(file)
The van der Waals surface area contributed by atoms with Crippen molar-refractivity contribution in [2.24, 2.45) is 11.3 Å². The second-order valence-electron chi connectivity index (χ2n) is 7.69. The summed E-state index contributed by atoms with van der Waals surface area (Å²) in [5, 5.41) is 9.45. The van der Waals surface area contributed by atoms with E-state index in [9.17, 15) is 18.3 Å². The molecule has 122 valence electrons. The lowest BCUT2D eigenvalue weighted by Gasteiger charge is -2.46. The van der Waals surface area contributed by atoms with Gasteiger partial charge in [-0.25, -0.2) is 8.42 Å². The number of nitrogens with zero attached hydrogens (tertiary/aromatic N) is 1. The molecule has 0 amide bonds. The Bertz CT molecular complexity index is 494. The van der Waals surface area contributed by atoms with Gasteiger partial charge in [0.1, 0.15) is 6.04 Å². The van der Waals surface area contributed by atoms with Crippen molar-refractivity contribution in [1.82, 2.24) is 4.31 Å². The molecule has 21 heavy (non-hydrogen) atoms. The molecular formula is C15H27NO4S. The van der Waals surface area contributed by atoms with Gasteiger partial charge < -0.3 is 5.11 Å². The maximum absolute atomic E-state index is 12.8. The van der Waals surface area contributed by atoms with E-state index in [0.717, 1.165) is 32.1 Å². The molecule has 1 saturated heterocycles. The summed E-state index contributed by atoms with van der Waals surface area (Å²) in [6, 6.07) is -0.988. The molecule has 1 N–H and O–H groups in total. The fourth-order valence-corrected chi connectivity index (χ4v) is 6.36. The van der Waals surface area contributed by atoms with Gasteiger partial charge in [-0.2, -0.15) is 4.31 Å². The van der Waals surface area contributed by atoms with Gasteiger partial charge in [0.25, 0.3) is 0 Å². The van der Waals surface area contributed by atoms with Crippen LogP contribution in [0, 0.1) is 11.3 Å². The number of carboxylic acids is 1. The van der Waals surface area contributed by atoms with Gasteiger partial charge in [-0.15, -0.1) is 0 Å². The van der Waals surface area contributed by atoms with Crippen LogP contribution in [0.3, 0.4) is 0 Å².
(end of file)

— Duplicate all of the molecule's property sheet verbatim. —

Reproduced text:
The van der Waals surface area contributed by atoms with Crippen molar-refractivity contribution in [2.24, 2.45) is 11.3 Å². The second-order valence-electron chi connectivity index (χ2n) is 7.69. The summed E-state index contributed by atoms with van der Waals surface area (Å²) in [5, 5.41) is 9.45. The van der Waals surface area contributed by atoms with E-state index in [9.17, 15) is 18.3 Å². The molecule has 122 valence electrons. The lowest BCUT2D eigenvalue weighted by Gasteiger charge is -2.46. The van der Waals surface area contributed by atoms with Gasteiger partial charge in [-0.25, -0.2) is 8.42 Å². The number of nitrogens with zero attached hydrogens (tertiary/aromatic N) is 1. The molecule has 0 amide bonds. The Bertz CT molecular complexity index is 494. The van der Waals surface area contributed by atoms with Gasteiger partial charge in [0.1, 0.15) is 6.04 Å². The van der Waals surface area contributed by atoms with Crippen molar-refractivity contribution in [1.82, 2.24) is 4.31 Å². The molecule has 21 heavy (non-hydrogen) atoms. The molecular formula is C15H27NO4S. The van der Waals surface area contributed by atoms with Gasteiger partial charge < -0.3 is 5.11 Å². The maximum absolute atomic E-state index is 12.8. The van der Waals surface area contributed by atoms with E-state index in [0.717, 1.165) is 32.1 Å². The molecule has 1 saturated heterocycles. The summed E-state index contributed by atoms with van der Waals surface area (Å²) in [6, 6.07) is -0.988. The molecule has 1 N–H and O–H groups in total. The fourth-order valence-corrected chi connectivity index (χ4v) is 6.36. The van der Waals surface area contributed by atoms with Gasteiger partial charge in [-0.2, -0.15) is 4.31 Å². The van der Waals surface area contributed by atoms with Gasteiger partial charge in [0.25, 0.3) is 0 Å². The van der Waals surface area contributed by atoms with Crippen LogP contribution in [0, 0.1) is 11.3 Å². The number of carboxylic acids is 1. The van der Waals surface area contributed by atoms with Gasteiger partial charge in [-0.15, -0.1) is 0 Å². The van der Waals surface area contributed by atoms with Crippen LogP contribution in [0.3, 0.4) is 0 Å².